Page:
esemplastic


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esemplastic

(ˌɛsɛmˈplæstɪk)
adj
literature making into one; unifying
[C19 (first used by Samuel Taylor Coleridge): from Greek es, eis into + em, from hen, neuter of heis one + -plastic]
Collins English Dictionary – Complete and Unabridged, 12th Edition 2014 © HarperCollins Publishers 1991, 1994, 1998, 2000, 2003, 2006, 2007, 2009, 2011, 2014

es•em•plas•tic

(ˌɛs ɛmˈplæs tɪk, -əm-)

adj.
having the ability to shape diverse elements or concepts into a unified whole; unifying: the esemplastic power of the mind.
[1817; < Greek es-, dial. variant of eis- into + (h)én, neuter of heîs one + plastic; irreg. coinage by S. T. Coleridge]
Random House Kernerman Webster's College Dictionary, © 2010 K Dictionaries Ltd. Copyright 2005, 1997, 1991 by Random House, Inc. All rights reserved.
References in periodicals archive ?
For example, other significant terms, in the more heavily weighed Biographia, such as "Esemplastic" and "Eisenoplasy" have been referred back in scholarship to phrasal cognates, like Schelling's "In-Eins-Bildung." Coleridge contrives an etymology for "Esemplastic" from "the Greek words, [phrase omitted] [eis en plattein] i.e.
The invention of plastic has given birth to a celluloid spectacle, whose reveries displace the esemplastic imagination of the romantics, filling our hollow skulls with an injection-moulded mentality, as pliable and as durable as any blob of polypropylene.
As such, the social being necessarily inhabits the position of the ultimate articulator--an esemplastic "poet" engaged in the lifetime project of "nest building" and self fashioning by using a radical diversity of discourses, discursive fragments, and social relations as his or her raw materials.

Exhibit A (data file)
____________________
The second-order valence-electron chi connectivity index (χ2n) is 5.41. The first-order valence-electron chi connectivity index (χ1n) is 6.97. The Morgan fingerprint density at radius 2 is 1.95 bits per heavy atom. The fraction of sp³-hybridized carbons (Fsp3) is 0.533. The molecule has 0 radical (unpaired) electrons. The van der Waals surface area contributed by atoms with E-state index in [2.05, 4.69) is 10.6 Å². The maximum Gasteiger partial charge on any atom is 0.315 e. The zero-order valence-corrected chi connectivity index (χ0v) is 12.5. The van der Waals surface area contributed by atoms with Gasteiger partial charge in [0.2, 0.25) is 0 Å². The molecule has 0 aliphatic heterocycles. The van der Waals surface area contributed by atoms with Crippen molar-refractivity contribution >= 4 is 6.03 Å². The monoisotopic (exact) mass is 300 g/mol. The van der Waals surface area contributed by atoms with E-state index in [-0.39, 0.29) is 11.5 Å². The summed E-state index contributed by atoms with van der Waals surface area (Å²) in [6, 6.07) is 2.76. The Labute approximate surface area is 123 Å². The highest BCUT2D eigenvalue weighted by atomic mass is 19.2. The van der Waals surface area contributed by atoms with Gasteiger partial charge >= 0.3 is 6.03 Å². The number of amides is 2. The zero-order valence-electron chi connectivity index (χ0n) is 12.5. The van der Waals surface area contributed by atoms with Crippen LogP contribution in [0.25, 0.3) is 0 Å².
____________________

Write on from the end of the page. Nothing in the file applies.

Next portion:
The Paracelsian imagination is thus compared to a magic powerful image, a magnet exerting a unifying force (Coleridge's imagination as esemplastic magic power), the celestial acting on the terrestrial, the supernatural acting on the natural, the spark igniting the fire:
It is also an ordering power within the self that produces a unity, in line with Coleridge's notion that the imagination is "esemplastic"--bringing the many into one.
His solution is a reality-producing power of imagination, which he calls 'primary' or 'esemplastic' since it is a 'shaping' power in the sense that its functioning underpins the topography of the world that we actually live in.
Tate describes "the 'esemplastic power' of the Primary Imagination," for example, as "a Teutonic angel inhabiting a Cartesian machine named Samuel Taylor Coleridge." (6) For Tate, genuine imagination works toward higher syntheses through the things of the world by means of analogy.
Simile is to metaphor as allegory to symbol and as "fancy," in Samuel Taylor Coleridge's writings, is to "imagination": only the second has the "esemplastic" (another Coleridgean term) power to create something new.
They use their esemplastic imagination, understand the problem and visualize novel solutions.
"Incandescence" describes the process that sees Shakespeare's imagination--as Coleridge would have it, his "esemplastic power"--released "whole and entire" (Woolf 66) from his mind, unimpeded by any personal convictions or agendas, and therefore undivided.
There is no division for Nabokov in the great artist as "art and thought, manner and matter, are inseparable." There is, rather, a Coleridgean esemplastic ability:
shimmer their esemplastic metaphors in silent explosions of